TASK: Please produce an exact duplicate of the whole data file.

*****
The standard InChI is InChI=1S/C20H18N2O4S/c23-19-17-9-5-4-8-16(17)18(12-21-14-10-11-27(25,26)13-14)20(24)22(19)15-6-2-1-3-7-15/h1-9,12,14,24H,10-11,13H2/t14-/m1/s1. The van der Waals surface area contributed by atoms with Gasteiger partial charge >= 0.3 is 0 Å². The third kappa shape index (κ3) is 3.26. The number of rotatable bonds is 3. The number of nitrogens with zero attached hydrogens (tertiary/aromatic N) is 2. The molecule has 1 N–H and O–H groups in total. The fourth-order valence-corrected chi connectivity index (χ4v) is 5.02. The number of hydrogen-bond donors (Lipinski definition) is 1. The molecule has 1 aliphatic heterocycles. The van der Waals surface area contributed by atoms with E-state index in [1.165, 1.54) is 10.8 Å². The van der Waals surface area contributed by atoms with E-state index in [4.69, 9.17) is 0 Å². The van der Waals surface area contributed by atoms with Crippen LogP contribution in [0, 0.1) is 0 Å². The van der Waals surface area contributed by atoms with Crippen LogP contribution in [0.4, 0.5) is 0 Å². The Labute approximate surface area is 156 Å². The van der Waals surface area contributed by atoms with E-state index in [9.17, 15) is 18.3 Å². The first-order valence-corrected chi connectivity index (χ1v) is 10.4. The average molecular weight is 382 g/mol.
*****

The standard InChI is InChI=1S/C20H18N2O4S/c23-19-17-9-5-4-8-16(17)18(12-21-14-10-11-27(25,26)13-14)20(24)22(19)15-6-2-1-3-7-15/h1-9,12,14,24H,10-11,13H2/t14-/m1/s1. The van der Waals surface area contributed by atoms with Gasteiger partial charge >= 0.3 is 0 Å². The third kappa shape index (κ3) is 3.26. The number of rotatable bonds is 3. The number of nitrogens with zero attached hydrogens (tertiary/aromatic N) is 2. The molecule has 1 N–H and O–H groups in total. The fourth-order valence-corrected chi connectivity index (χ4v) is 5.02. The number of hydrogen-bond donors (Lipinski definition) is 1. The molecule has 1 aliphatic heterocycles. The van der Waals surface area contributed by atoms with E-state index in [1.165, 1.54) is 10.8 Å². The van der Waals surface area contributed by atoms with E-state index in [4.69, 9.17) is 0 Å². The van der Waals surface area contributed by atoms with Crippen LogP contribution in [0, 0.1) is 0 Å². The van der Waals surface area contributed by atoms with Crippen LogP contribution in [0.4, 0.5) is 0 Å². The Labute approximate surface area is 156 Å². The van der Waals surface area contributed by atoms with E-state index in [9.17, 15) is 18.3 Å². The first-order valence-corrected chi connectivity index (χ1v) is 10.4. The average molecular weight is 382 g/mol.